Syria’s civil war began its fourth year in March, after the first three years of the conflict left more than 150,000 people dead and nine million as refugees.

Death and mayhem came to many parts of the country, but where there isn’t a constant threat of bombings and sniper fire, life goes on -- or tries to.

For college students in the country’s intellectual centers, staying in school has become an increasingly hard battle to win.

“My family paid for all my expenses over the last three years in college, which helped me focus on my studies," said Faiz, who ended his mathematics studies at Baath University in Homs when he had to drop out, according to news site Syria Deeply. “But the increasing financial burdens have forced them to cut off my allowance [so they can] take care of the rest of the family. I tried working while studying, but my part-time wages didn’t cover my expenses, so I had to drop out of university to work full-time.”

Syria's jobless rate is approaching 50 percent, and nearly 8 million more Syrians were driven into poverty since the war began. According to the most recent independent data (pdf) from the Syrian Center for Policy Research and the United Nations, students like Faiz (whose family name was not provided) are lucky they didn't have to flee their homes or cities --  but they have not been spared the economic impact of the conflict.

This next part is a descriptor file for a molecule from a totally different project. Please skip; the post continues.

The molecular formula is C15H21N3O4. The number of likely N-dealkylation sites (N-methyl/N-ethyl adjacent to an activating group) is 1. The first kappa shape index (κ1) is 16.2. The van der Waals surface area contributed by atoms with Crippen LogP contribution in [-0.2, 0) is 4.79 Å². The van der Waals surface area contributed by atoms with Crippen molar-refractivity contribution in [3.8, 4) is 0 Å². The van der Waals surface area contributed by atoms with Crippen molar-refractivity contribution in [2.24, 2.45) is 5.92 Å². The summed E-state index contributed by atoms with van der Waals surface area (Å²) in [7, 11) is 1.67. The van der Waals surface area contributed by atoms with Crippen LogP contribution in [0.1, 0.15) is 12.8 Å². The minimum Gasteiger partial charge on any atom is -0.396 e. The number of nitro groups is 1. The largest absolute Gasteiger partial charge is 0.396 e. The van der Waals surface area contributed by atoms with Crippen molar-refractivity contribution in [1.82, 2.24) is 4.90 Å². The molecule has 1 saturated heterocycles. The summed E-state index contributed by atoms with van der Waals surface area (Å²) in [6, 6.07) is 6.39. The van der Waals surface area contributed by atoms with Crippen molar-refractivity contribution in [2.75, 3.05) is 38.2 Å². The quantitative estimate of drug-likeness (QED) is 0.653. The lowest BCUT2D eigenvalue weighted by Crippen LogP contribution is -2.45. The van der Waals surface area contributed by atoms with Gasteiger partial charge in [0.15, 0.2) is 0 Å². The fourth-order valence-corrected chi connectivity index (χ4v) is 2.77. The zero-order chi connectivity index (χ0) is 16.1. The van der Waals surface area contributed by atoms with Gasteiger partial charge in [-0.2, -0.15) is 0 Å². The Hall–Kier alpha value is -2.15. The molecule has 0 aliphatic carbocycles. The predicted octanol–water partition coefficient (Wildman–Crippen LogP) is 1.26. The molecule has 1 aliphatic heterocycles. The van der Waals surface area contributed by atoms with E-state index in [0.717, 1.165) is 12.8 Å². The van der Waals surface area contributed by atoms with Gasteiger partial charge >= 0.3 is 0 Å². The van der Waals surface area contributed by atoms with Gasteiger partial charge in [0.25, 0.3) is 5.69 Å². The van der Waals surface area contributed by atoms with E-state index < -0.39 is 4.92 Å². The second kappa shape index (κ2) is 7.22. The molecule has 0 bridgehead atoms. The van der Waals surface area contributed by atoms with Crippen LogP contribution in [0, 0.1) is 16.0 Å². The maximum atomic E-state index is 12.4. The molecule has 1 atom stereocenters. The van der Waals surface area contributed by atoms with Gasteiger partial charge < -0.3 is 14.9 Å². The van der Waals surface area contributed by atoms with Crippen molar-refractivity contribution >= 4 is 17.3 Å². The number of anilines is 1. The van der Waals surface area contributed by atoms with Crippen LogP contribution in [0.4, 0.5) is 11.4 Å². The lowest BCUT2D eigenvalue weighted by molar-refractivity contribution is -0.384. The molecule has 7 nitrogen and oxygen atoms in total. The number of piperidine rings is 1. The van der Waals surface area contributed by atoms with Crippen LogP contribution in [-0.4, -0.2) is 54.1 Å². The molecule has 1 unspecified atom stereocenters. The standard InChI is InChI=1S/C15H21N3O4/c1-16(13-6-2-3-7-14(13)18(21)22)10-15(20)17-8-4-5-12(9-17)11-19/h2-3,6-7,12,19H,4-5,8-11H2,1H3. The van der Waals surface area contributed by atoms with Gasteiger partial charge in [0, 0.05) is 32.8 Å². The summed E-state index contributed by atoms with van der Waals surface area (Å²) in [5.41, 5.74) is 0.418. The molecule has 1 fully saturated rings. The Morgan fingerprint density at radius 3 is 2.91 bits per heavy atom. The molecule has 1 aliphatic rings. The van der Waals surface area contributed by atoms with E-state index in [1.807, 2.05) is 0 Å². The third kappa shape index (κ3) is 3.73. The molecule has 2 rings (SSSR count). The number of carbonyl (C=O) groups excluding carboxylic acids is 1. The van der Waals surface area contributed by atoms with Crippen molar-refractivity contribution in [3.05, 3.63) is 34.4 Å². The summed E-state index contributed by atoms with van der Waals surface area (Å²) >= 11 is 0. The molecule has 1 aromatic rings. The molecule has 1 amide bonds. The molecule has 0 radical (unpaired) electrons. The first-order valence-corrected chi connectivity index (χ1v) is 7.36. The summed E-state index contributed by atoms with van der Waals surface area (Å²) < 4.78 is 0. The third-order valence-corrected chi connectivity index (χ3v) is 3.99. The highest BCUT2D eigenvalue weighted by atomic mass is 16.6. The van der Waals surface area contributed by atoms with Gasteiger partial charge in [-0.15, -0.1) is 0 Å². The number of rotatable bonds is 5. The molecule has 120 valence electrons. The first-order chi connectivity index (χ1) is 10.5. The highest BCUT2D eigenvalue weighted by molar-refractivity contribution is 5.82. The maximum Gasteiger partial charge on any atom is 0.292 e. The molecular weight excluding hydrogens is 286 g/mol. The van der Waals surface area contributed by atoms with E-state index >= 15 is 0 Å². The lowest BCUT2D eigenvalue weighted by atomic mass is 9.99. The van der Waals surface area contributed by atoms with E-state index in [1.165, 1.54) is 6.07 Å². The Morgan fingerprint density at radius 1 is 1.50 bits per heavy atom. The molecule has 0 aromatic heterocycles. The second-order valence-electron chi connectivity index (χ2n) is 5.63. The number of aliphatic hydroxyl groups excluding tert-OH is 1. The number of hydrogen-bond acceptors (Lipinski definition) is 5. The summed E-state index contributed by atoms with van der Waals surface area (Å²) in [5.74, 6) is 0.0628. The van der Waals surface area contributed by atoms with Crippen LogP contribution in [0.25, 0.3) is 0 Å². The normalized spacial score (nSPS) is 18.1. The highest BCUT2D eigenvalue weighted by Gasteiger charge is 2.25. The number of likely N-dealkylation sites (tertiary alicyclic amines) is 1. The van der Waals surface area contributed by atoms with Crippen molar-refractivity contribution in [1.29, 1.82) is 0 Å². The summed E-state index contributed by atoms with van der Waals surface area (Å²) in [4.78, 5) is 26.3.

The pan-Arabic newspaper Aliqtisadi said that student housing near university campuses, like those in Damascus and Homs, now costs the same or more than the total monthly cost of living for a family of four living on the full-time salary of an entry-level civil servant.

The most ideal locations for students near Damascus University, Syria's premier learning institution, now cost as much as 60,000 Syrian pounds, or $400 a month, which is a lot for a country in which a family can subsist on about $128 a month. Rooms near campus are running at $100 a month, according to the report.